** Winslet is rousingly good as a young Australian woman whose parents, alarmed at her devotion to an Indian guru, hire a self-styled deprogrammer (Keitel) to clear her mind of cultish delusions. Campion is an imaginative filmmaker, but here she reduces a fascinating subject to a two-character soap opera that often seems contrived on both spiritual and psychological levels.

Sex/Nudity: 5 sex scenes, including 1 with nudity; 1 lesbian kiss; 4 instances of innuendo. Violence: 3 scenes, including punching. Profanity: 43 expressions, many harsh. Drugs: 8 scenes with alcohol and/or smoking, 3 with alcohol and/or marijuana.

The Hurricane (R)

Director: Norman Jewison. With Denzel Washington, Deborah Kara Unger, Liev Schreiber, Dan Hedaya, Vicellous Reon Shannon, Rod Steiger, David Paymer. (140 min.)

** Washington gives a sizzling performance as real-life hero Ruben "Hurricane" Carter, an African-American boxer who was arrested and jailed by racist authorities for a grisly crime he had nothing to do with. The story is so important and compelling that you wish Jewison had treated it more as an urgent wake-up call than a by-the-numbers morality play. Still, it's well worth seeing as a poignant reminder of how readily injustice can prevail when racial bigotry runs loose.

**1/2 Thoughtful, respectful, inspiring.

Sex/Nudity: 1 scene with nudity, 1 scene involving a pedophile. Violence: 8 scenes, including some brutal boxing scenes and shootings. Profanity: 77 expressions, some harsh. Drugs: 8 scenes with alcohol and/or smoking.

A Map of the World (R)

Director: Scott Elliott. With Sigourney Weaver, David Straithairn, Julianne Moore, Chlo Sevigny. (127 min.)

*** Emotionally harrowing drama of a Midwestern mother who's wrongly accused of child abuse by her rural community after a neighbor's young daughter is killed in a tragic accident on her property.

Sex/Nudity: 1 brief sex scene with nudity, 1 with just nudity, 4 instances of innuendo. Violence: 3 scenes, including slapping. Profanity: 21 expressions, many harsh. Drugs: 1 scene with alcohol, 2 with smoking, 1 with alcohol and marijuana.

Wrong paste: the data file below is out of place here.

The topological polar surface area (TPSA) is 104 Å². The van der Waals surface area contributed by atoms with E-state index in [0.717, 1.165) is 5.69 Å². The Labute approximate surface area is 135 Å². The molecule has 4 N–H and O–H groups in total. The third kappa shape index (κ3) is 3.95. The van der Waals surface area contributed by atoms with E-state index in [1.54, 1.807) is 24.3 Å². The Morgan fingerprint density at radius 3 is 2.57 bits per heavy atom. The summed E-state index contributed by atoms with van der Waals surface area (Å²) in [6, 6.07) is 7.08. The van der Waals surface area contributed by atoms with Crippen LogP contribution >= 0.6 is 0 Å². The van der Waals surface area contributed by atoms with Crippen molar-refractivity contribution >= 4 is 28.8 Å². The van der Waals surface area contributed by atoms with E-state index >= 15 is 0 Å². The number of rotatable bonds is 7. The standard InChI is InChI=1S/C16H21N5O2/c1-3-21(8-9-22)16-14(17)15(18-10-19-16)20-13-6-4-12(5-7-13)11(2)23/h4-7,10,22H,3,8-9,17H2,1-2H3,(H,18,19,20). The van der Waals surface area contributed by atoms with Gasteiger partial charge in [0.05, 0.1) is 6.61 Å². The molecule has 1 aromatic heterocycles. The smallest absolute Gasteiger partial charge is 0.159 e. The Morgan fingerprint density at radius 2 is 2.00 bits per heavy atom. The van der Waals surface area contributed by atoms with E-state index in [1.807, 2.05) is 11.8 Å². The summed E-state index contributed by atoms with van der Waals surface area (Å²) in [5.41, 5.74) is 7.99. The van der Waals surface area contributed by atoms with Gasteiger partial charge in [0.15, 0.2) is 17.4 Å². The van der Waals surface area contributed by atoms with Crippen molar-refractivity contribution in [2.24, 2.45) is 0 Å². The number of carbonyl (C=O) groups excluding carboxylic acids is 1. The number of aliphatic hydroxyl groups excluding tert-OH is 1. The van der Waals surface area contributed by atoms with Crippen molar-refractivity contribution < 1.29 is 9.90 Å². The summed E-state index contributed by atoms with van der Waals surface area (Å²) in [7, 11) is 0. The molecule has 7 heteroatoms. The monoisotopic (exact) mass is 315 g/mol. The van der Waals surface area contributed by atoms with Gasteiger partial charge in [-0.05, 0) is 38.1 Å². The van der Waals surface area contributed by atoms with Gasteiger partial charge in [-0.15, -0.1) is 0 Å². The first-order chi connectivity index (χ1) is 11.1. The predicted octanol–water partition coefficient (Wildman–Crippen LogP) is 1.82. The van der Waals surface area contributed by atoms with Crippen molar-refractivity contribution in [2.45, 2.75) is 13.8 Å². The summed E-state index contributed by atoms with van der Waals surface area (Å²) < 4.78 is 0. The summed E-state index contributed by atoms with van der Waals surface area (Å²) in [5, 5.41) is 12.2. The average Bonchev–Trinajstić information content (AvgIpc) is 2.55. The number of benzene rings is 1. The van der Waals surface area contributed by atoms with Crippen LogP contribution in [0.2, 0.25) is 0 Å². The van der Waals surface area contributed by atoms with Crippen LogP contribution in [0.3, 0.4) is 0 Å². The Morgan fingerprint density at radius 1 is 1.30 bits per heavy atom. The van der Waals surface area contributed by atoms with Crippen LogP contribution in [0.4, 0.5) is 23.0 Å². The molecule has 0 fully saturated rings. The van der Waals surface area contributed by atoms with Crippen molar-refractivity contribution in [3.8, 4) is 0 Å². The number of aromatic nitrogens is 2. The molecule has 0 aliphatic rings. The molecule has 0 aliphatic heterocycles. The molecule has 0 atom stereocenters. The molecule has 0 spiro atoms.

Scream 3 (R)

Director: Wes Craven. With David Arquette, Neve Campbell, Courteney Cox Arquette, Patrick Dempsey, Scott Foley, Jenny McCarthy, Parker Posey, Carrie Fisher. (116 min.)

** A killer is terrorizing the cast and crew of a Hollywood horror picture called "Stab 3." As usual in the "Scream" movies, the only way to scramble for safety is to remember the rules of the horror-film genre - which isn't as easy as it sounds, since the rules may vary depending on whether the murderer thinks this is a trilogy or an ongoing series! Craven hasn't forgotten how to pile on the shocks and thrills, but the screenplay is more clever than convincing, and it's not clear that "Scream 3" is any better than "Stab 3" would be if it ever reached your local multiplex.

*** Great fun, scary, what a scream!, playful sequel.

Sex/Nudity: 1 scene of nudity through a steamy shower glass. Violence: 29 scenes of horror-related violence. Profanity: 74 expressions, mostly harsh. Drugs: 2 scenes with alcohol, 3 with smoking, 1 with marijuana.

The Tigger Movie (G)

Director: Jun Falkenstein. With voices of Jim Cummings, John Hurt, Nikita Hopkins, Ken Sansom. (77 min.)

*** He looks like Tony the Tiger, he sounds like old-time comedian Ed Wynn, and his story - lonely Tigger searches for his family, hoping he's not the only one of his kind - recalls one of the Muppets movies. Yet this lively new take on A.A. Milne's classic characters still manages to seem fresh, funny, and original from start to finish. Fans of Winnie-the-Pooh and his friends will have a ball.



(In stores Feb. 22) Bats (PG-13)

Director: Louis Morneau. With Lou Diamond Phillips, Dina Meyer, Carlos Jacott. (91 min.)

* Handsome lawman and gorgeous zoologist save rural town from smart, murderous bats. The story is violent and vapid, but the visual jolts may please horror buffs.

* Campy, a good rental, not scary.

Double Jeopardy (R)

Director: Bruce Beresford. With Tommy Lee Jones, Ashley Judd. (105 min.)

* Judd violates her parole after she is framed for the murder of her husband. And Jones shows up in Act 2 to do some lazy showboating as the officer in pursuit (we've seen this somewhere before). Judd has engaging presence, but the featherweight script leaves her looking far too ponderous.

By Stephen Humphries

* Unbelievable, underdeveloped, had potential but came up short.

(c) Copyright 2000. The Christian Science Publishing Society